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223/121 There ought to be a word....
blaisepascal
There ought to be a word for that moment of panic between when one notices the empty bog-roll holder and the discovery of new bog rolls on the lid directly behind oneself.

I went to the sleep clinic today. They have decided that my description of my issues merit putting me through a full-nights polysomnogram, which is scheduled for 2007-05-09T20:45-0400/2007-05-10T06:30-0400 (ISO8601 formatted time interval) with a follow-up appointment on May 18th.

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pre-shit fit? (yup I used google to figure out what the *hell* you were talking about)

I'm not at all surprised. I'm pleased it's happening so soon. I recommend asking for a sleep aid for the test. If you can't get to sleep you'll have to come back. Give me a call sometime.

sleep aide? *snort* Bu is the only person I know who sleeps at the drop of a hat- before it even hits the ground *lol*

He comes by it honestly, but even I had trouble sleeping all wired up with people watching. If his apnea is as bad as I suspect it is, you may see quite a different person once his blood sugar is under control and he's not chronically sleep deprived. Both high blood sugar and sleep apnea make a person sleepy, sluggish and unmotivated all the time. Bu probably doesn't even know how bad he feels because it has gone on so long he thinks it's normal, just the way he feels. That's what I thought and that's why I'm so happy he's having this test. I certainly didn't realize how much better I would feel until I got used to the C-pap machine.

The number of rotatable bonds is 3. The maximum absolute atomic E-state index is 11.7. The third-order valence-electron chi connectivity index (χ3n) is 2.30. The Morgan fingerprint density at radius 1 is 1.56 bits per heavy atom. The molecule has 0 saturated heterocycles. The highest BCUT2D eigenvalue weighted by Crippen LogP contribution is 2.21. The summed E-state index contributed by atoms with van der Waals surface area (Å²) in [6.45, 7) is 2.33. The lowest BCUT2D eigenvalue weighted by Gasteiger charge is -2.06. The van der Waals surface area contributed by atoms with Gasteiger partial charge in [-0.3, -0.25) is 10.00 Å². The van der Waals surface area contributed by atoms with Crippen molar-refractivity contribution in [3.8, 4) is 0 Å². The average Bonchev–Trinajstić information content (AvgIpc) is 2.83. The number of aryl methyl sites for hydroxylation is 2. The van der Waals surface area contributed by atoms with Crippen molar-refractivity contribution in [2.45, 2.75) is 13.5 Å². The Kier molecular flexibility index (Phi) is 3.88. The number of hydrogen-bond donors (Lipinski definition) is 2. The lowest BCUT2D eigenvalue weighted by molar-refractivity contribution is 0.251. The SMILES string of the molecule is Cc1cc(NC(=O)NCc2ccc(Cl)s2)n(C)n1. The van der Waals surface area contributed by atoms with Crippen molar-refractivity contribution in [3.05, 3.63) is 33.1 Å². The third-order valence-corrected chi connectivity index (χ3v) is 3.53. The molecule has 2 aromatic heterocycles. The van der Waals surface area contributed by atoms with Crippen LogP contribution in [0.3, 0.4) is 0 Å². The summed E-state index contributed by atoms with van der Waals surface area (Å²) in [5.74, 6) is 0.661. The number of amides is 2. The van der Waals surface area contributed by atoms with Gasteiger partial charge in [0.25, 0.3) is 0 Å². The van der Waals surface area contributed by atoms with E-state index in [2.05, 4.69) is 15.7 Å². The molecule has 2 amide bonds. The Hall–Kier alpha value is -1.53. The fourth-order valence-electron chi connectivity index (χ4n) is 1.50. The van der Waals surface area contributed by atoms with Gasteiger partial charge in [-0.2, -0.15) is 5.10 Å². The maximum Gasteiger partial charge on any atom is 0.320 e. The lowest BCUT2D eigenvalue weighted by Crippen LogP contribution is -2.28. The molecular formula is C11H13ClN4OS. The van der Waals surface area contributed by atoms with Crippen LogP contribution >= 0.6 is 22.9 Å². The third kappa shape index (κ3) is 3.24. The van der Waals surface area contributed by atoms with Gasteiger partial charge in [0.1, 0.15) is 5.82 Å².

ooh! a shiny, energetic Bu? *whee!* looking f orwARD to it :)

I just had a thought- wouldn't a sleep aide bias the results of analyzing his ability to sleep? also, maybe he sleeps at the drop of a hat because of his poor sleep.... hmmmm

I would think that any of the drugs one might use as "sleep aids" would invalidate the test results, because, obviously, they change the qualities of the person's sleep.


I would have thought so too but a sleep apnea test is not really related to the quality of sleep. It tests whether your throat muscles relax enough to block your breathing. While you don't have to be in a very deep sleep for that to happen, you do have to be able to go to sleep and stay asleep long enough for the test. Since these tests are expensive and inconvenient, it's better if they can not only assess the extent of the apnea but determine the air pressure it takes to keep the throat muscles open at the same time. Because they have to step up the pressure until they hit the sweet spot it can be time consuming and is somewhat intrusive on your sleep. That's why a sleeping aid is useful.

That's odd, because I know someone who only has sleep apnea when he has a drink or two (or some other sedative) before going to bed. (Unfortunately, he likes to drink.) I guess it must depend on how collapsible the individual's airway is to begin with.

Have them check your geek levels while they're at it, because I think they're dangerously high....

what does the test look like? *hehehe*

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